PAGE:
Witness Tells ICC about LRA’s Early History

A former member of the Lord’s Resistance Army (LRA), who was abducted around the same time as Dominic Ongwen, narrated to the International Criminal Court (ICC) the LRA’s early history, including how for several years the group received military and other support from Sudan.

On Tuesday, February 19, Witness D-32 also described to the court what he did when he was a controller in the LRA. The trial of Ongwen, a former LRA commander, resumed on Tuesday after an 18-day break. The trial was scheduled to resume on Monday, but that day’s hearing was cancelled. No public reason was given for the cancellation. Witness D-130, who before Tuesday was the most recent defense witness to testify, did son on January 31.

Ongwen has been charged with 70 counts of war crimes and crimes against humanity he is alleged to have had a role in. He is alleged to have committed the crimes between July 2002 and December 2005.

On Tuesday, Witness D-32, who testified via video link from an undisclosed location, told the court the role of a controller was to be in the battlefield and direct the fighting in favor of the LRA.

“The controllers have to be there [in the battlefield]. They go to the battlefield with shea butter oil, and they sprinkle this at the location where the fighting is taking place,” said Witness D-32.

A few questions later, Thomas Obhof, one of the lawyers representing Ongwen, questioned Witness D-32 further on the role of controllers in the battlefield.

“Was there a difference when the controllers were there at the battlefield vis-à-vis when the controllers were not there?” asked Obhof.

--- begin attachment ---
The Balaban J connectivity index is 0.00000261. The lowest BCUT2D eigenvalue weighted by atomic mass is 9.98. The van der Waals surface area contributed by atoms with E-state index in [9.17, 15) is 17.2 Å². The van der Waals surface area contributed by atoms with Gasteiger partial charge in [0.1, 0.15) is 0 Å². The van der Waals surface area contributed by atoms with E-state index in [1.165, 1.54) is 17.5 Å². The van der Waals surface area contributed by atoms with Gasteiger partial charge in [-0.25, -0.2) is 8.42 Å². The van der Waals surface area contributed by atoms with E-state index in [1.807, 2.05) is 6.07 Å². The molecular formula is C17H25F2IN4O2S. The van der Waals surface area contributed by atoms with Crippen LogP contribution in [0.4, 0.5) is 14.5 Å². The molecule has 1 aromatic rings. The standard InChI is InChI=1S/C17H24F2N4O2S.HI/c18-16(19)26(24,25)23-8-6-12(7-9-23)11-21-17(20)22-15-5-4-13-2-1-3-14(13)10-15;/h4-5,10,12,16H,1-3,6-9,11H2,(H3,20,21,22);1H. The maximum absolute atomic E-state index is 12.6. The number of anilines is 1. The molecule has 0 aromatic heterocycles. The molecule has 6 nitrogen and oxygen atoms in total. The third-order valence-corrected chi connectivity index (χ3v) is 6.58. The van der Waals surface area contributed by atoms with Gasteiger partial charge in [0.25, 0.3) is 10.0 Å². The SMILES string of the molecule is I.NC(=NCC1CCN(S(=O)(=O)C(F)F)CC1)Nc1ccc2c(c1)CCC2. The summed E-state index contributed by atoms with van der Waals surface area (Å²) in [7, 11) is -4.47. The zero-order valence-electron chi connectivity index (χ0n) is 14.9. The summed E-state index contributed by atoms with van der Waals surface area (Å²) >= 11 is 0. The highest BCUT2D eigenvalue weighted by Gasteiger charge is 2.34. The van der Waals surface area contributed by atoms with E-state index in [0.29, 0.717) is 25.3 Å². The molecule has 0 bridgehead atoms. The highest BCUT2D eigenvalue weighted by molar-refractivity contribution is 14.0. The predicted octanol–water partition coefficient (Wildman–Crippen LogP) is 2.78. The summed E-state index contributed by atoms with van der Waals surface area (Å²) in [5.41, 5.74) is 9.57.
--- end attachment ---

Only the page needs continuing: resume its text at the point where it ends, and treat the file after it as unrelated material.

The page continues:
“In the LRA, once the controller is at the battlefront … all the soldiers will be happy and they will be energized because there is a magician who is working with them and fighting alongside with them at that time,” replied Witness D-32.

“Personally, I was a controller. When I was still active as a controller, I would go with the kind of things that I mentioned earlier [shea butter oil]. Yes, the fighters we moved with most times would fight with morale and would work hard,” said Witness D-32.

During his testimony in open court, Witness D-32 did not say for how long he was a controller. He also did not say in open court which year he was abducted or from where he was abducted.

The fact the LRA abducted him around the same time as Ongwen only came out as Obhof justified to Presiding Judge Bertram Schmitt why he was asking Witness D-32 details about his first days in the LRA. Judge Schmitt had wanted Obhof to limit his questions about Witness D-32’s initiation into the LRA because many prosecution and defense witnesses have already testified on the issue. Obhof described the abduction of Witness D-32 as being “contemporaneous” to Ongwen’s own abduction. According to Ongwen’s lawyers and the testimony of Joe Kakanyero, a clansman of Ongwen, he was abducted in 1987.

Portions of Witness D-32’s testimony was closed to the public because he was testifying under in-court measures to protect his identity. These measures included distorting his face in public broadcasts of the hearing and any identifying testimony taking place in private session. These measures were granted for Witness D-32 when he was a prosecution witness, but he never testified for the prosecution. In a July 5, 2018 decision, Judge Schmitt, as the Single Judge for Trial Chamber IX, agreed to continue the in-court protective measures for Witness D-32 when the defense applied for them.